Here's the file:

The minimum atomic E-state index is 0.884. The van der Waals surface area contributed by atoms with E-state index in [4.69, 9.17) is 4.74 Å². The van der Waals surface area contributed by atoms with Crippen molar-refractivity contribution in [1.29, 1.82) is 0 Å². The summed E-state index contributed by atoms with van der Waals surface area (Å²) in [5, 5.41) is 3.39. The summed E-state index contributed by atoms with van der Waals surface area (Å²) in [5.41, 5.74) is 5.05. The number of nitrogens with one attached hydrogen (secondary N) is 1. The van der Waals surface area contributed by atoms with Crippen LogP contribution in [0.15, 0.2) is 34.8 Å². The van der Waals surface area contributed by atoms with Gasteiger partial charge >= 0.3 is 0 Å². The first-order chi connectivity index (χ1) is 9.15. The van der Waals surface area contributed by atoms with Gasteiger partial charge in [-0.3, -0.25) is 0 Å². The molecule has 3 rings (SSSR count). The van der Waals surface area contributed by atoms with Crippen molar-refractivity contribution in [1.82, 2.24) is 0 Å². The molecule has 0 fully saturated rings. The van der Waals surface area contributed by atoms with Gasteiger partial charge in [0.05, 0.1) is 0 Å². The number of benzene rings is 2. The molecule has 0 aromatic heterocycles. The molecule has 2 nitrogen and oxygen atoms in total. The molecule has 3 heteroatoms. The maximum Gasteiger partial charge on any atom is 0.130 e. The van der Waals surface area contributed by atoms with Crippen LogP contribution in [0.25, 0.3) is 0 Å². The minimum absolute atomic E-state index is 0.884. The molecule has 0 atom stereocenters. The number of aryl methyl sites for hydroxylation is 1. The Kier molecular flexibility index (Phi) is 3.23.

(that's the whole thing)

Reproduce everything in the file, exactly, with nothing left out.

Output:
The minimum atomic E-state index is 0.884. The van der Waals surface area contributed by atoms with E-state index in [4.69, 9.17) is 4.74 Å². The van der Waals surface area contributed by atoms with Crippen molar-refractivity contribution in [1.29, 1.82) is 0 Å². The summed E-state index contributed by atoms with van der Waals surface area (Å²) in [5, 5.41) is 3.39. The summed E-state index contributed by atoms with van der Waals surface area (Å²) in [5.41, 5.74) is 5.05. The number of nitrogens with one attached hydrogen (secondary N) is 1. The van der Waals surface area contributed by atoms with Crippen LogP contribution in [0.15, 0.2) is 34.8 Å². The van der Waals surface area contributed by atoms with Gasteiger partial charge >= 0.3 is 0 Å². The first-order chi connectivity index (χ1) is 9.15. The van der Waals surface area contributed by atoms with Gasteiger partial charge in [-0.3, -0.25) is 0 Å². The molecule has 3 rings (SSSR count). The van der Waals surface area contributed by atoms with Crippen molar-refractivity contribution in [1.82, 2.24) is 0 Å². The molecule has 0 fully saturated rings. The van der Waals surface area contributed by atoms with Gasteiger partial charge in [0.05, 0.1) is 0 Å². The number of benzene rings is 2. The molecule has 0 aromatic heterocycles. The molecule has 2 nitrogen and oxygen atoms in total. The molecule has 3 heteroatoms. The maximum Gasteiger partial charge on any atom is 0.130 e. The van der Waals surface area contributed by atoms with Crippen LogP contribution in [0.25, 0.3) is 0 Å². The minimum absolute atomic E-state index is 0.884. The molecule has 0 atom stereocenters. The number of aryl methyl sites for hydroxylation is 1. The Kier molecular flexibility index (Phi) is 3.23.